A reasonable rejoinder is that Congress’ legislative authority differs from the powers of the president and the courts in that its scope is general rather than specific. Congress is the only branch authorized to make decisions that are binding on the whole Constitutional community, including state actors and ordinary citizens. Yes, the president can give commands to federal agencies, and federal courts can issue rulings that are binding on lower courts; but only Congress can pass statutes that are binding on everyone.
There is a core of truth to this argument, to be sure. Article I Section VII authorizes Congress to fund the government’s operations and create the agencies that comprise the federal bureaucracy. Yet the distinction between “general” and “specific” is not so easily applied in practice. When the president issues an order, the federal personnel being directed are authorized to enforce the order in ways that directly affect individual members of the public. An executive order to the Department of Transportation, for example, could directly affect people being screened by Transportation Security Administration —potentially millions of travelers over the course of years.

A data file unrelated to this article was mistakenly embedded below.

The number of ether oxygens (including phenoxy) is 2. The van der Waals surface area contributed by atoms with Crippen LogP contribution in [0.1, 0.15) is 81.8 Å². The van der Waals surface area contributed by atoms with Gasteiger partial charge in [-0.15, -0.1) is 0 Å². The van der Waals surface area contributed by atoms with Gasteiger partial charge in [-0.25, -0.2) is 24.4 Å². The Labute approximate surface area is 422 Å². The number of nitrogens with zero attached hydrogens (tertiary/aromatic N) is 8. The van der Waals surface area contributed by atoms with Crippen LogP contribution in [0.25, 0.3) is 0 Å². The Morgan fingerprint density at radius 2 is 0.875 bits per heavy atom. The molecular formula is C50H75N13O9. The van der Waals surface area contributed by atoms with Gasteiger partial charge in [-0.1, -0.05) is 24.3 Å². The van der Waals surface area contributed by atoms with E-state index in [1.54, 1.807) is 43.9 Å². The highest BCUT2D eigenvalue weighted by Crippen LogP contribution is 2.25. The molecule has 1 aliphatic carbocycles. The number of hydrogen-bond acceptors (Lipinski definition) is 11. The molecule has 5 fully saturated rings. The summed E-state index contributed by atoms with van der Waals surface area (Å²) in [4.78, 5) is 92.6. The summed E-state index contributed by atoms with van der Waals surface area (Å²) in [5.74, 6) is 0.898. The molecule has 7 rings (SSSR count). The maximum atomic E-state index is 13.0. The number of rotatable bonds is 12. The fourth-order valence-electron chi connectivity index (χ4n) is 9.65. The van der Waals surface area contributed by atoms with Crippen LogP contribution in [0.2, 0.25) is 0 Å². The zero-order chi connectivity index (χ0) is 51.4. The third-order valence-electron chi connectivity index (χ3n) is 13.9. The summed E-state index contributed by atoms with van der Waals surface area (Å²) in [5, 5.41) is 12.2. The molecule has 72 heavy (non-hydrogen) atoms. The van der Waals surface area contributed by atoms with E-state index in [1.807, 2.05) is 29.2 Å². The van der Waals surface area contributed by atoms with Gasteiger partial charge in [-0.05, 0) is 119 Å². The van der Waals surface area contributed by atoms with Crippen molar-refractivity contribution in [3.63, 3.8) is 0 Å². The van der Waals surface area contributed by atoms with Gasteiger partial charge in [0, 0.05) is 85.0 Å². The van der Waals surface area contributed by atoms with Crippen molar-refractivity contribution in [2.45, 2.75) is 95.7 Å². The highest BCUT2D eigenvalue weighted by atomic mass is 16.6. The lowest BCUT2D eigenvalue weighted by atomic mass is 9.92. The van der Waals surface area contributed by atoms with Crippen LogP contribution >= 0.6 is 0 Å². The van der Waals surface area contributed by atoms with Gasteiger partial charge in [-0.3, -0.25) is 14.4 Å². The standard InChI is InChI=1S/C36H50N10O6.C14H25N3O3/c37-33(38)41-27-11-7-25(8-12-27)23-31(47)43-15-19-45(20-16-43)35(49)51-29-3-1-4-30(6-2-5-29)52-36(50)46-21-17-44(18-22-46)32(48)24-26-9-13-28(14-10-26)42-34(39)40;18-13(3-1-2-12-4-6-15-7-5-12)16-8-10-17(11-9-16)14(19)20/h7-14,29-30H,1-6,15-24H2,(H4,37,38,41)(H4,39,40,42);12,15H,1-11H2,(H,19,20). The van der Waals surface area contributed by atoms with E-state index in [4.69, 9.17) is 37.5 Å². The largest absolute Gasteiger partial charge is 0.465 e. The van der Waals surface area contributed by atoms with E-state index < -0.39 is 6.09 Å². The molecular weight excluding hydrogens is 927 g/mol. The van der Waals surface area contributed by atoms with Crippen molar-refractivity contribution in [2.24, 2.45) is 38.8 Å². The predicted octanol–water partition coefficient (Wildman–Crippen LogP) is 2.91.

Who “wins” when orders conflict?
The question of what counts as “law” under the Constitution becomes even more complicated when these decisions come into conflict—when there are contradicting orders regarding the government’s legal position. Such conflicts force us to ask which law should “win” and which should “lose,” a question whose answer presupposes a hierarchy that the Constitution does not make explicit.
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Supposing Congress passed a law permitting a removed and disqualified federal judge to be appointed to a judgeship, in effect undoing the disqualification. How should such a dispute be settled? Which state action, the original removal and disqualification or the subsequent statute, counts more as a “law” than the other? Relatedly, can presidents pardon themselves in addition to others convicted of a crime? Jeffrey Tulis and Corey Brettschneider have convincingly argued no. But supposing a president issued such a pardon nevertheless—what would be the appropriate Constitutional remedy? If Congress passed a law undoing the president’s self-pardon or the Supreme Court issued a ruling undoing the pardon, and the president still refused to comply, in what institutional venue should the dispute be adjudicated?
When should Congress step in and make law?